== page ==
Archive for October 13th, 2010

Wednesday, October 13, 2010

Impious Sons: Eminent and Treasonous

I believe that the Nobel Committee in Oslo chose the right candidate this year – Liu Xiaobo. What I find somewhat disturbing is that criticism of Liu Xiaobo isn’t regularly covered in our media. That may be due to unawareness, to indifference (which would be understandable if there weren’t many Chinese nationals who take issue), to a misunderstanding, or an unwillingness to confront the possibility that the laureate may be too unharmonious even for the perception of many audiences outside China. But Liu Xiaobo himself advocates open debate.

What is frequently held against Liu by his critics – and possibly his persecutors, too -, are statements he made in an interview 22 years ago with Kaifang, a monthly magazine from Hong Kong:

Q. What developmental stage do you think Chinese society is in?
A. It has not yet emerged out of an agrarian society.

Q. Is there any need to take remedial classes in capitalism?
A. It is essential.

Q. So should China follow the usual path for an agrarian society?
A. Yes. But it has to modify its totalitarian regime because it is looking at a crisis. *)

Q. Can China make fundamental changes?
A. Impossible. Even if one or two rulers want to, there is still no way because the conditions are not there.

Q. Under what circumstances can China carry out a genuine historical transformation?
A. Three hundred years of colonialism. Hong Kong became like this after one hundred years of colonialism. China is so much larger, so obviously it will take three hundred years of colonialism. I am still doubtful whether three hundred years of colonialism will be enough to turn China into Hong Kong today.

Q. This is 100% “treason.”
A. I will cite one sentence from Marx’s Manifesto of the Communist Party: “Workers do not have motherlands. You cannot take away what they don’t have.” I care about neither patriotism nor treason. If you say that I betray my country, I will go along! I admit that I am an impious son who dug up his ancestors’ graves and I am proud of it. **)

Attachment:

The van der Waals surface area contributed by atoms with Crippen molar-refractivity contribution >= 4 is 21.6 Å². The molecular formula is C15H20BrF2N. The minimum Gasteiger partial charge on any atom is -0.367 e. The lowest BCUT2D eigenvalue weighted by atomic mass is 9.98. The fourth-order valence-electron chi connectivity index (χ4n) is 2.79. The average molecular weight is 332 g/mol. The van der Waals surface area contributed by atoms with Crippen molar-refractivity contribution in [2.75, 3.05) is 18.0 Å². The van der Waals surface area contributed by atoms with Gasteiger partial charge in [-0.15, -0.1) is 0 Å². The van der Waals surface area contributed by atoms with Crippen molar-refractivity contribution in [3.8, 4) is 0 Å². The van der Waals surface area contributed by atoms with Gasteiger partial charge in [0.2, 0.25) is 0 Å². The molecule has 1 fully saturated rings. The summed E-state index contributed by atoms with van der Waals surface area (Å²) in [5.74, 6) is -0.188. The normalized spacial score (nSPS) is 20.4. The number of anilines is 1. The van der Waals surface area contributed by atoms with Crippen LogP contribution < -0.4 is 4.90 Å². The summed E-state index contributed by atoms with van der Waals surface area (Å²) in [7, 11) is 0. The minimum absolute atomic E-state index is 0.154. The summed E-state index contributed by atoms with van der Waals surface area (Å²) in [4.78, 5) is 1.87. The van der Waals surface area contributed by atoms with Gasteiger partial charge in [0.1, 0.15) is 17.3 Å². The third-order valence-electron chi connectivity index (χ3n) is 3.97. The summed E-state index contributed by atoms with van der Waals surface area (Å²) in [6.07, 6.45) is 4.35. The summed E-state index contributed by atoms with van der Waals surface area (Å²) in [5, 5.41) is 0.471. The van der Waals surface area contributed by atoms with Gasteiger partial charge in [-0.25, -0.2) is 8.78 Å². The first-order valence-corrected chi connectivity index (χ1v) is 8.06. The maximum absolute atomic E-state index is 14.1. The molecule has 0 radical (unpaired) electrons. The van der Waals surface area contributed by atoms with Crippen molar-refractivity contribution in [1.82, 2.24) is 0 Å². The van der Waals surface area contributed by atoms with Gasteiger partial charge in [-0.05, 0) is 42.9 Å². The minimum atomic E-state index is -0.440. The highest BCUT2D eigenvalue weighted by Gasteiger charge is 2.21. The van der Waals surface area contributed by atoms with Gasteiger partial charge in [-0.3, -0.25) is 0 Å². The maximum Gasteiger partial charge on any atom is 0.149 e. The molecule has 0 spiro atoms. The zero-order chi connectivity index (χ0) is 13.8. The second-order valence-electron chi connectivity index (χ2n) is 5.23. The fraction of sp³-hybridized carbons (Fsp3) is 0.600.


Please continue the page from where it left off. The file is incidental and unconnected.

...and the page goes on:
Q. You are saying that you want China to take Hong Kong’s path?
A. But history will not give this opportunity to the Chinese people. The era of colonialism has gone by. Nobody is willing to bear the burden known as China.

Q. What can be done? Isn’t this too pessimistic?
A. There is no way out. I am pessimistic about humankind as a whole. But my pessimism is not escapism. I see before me one tragedy after another tragedy. But I will struggle and I will fight back. That is the reason why I like Nietzsche and I don’t like Schopenhauer.

In Chinese (according to an entry in a forum, and therefore not necessarily reliable):





问 : 那么,今天中国的路线还是顺着农业社会的惯性在走?












Obviously, it’s up to every individual if there would be a need to agree with Liu Xiaobo’s pessimism of 1988. As for my own patriotic feelings, I’ve heard several friends say that they’d wish the times of allied occupation back to West Germany. Would I run to the police to report them? Would the police care? Hardly so. Would I believe that they don’t love our country? I can’t tell if Liu Xiaobo loves his country or not – nor can his critics – but I do know that my German friends love their country.

If a Chinese court has actually ever used Mr Liu’s words as evidence to allegations of treason to either his country, or his government, it certainly wasn’t in 2009, when Liu was sentenced to his current 11-years term in jail. There, the Charter 08 was the issue, or, in the court’s own words, inciting subversion of state power (煽动颠覆国家政权).

I know that there are people who honestly take offense from what Liu said in 1988. And I can understand that (without agreeing with them), so long as they still insist on lawful procedures at the same time, rather than advocating revenge through the courts. But it puzzles me when a – supposedly Chinese – commenter on another blog calls Liu a “traitor” on the one hand, and then quotes Amartya Sen, an Indian national, with the following words:

The eminent Indian economist Amartya Sen, has estimated that “compared with China’s rapid increase in life expectancy in the Mao era, the capitalist experiment in India could be said to have caused an extra 4 million deaths a year since India’s independence…India seems to manage to fill its cupboard with more skeletons every eight years than China put there in its years of shame, 1958-61’”.

How offended should Indian people feel when listening to Amartya Sen? To insult India was hardly Sen’s intention. To urge them to do better in reducing poverty and famine was – most problably – what motivated him to use Maoist China as a negative example. Sen, too, used tough language, and besides did injustice to those who died during the Great Leap Forward at the same time. But I don’t think he’s “unpatriotic”. He just doesn’t like the way certain people in power habitually abuse the concept.


*) 专制 may also be translated as authoritarian or despotic
**) 我无所谓爱国、叛国,你要说我叛国,我就叛国! (my translation would be “I don’t care about this so-called ‘loving the country’, or ‘trason’ [correction, 2010-10-13: ‘treason’] – if you want to call me a traitor, so then I’m a traitor!”)

“Barack Obama has committed another act of treason”, Infowars / Youtube, 2010

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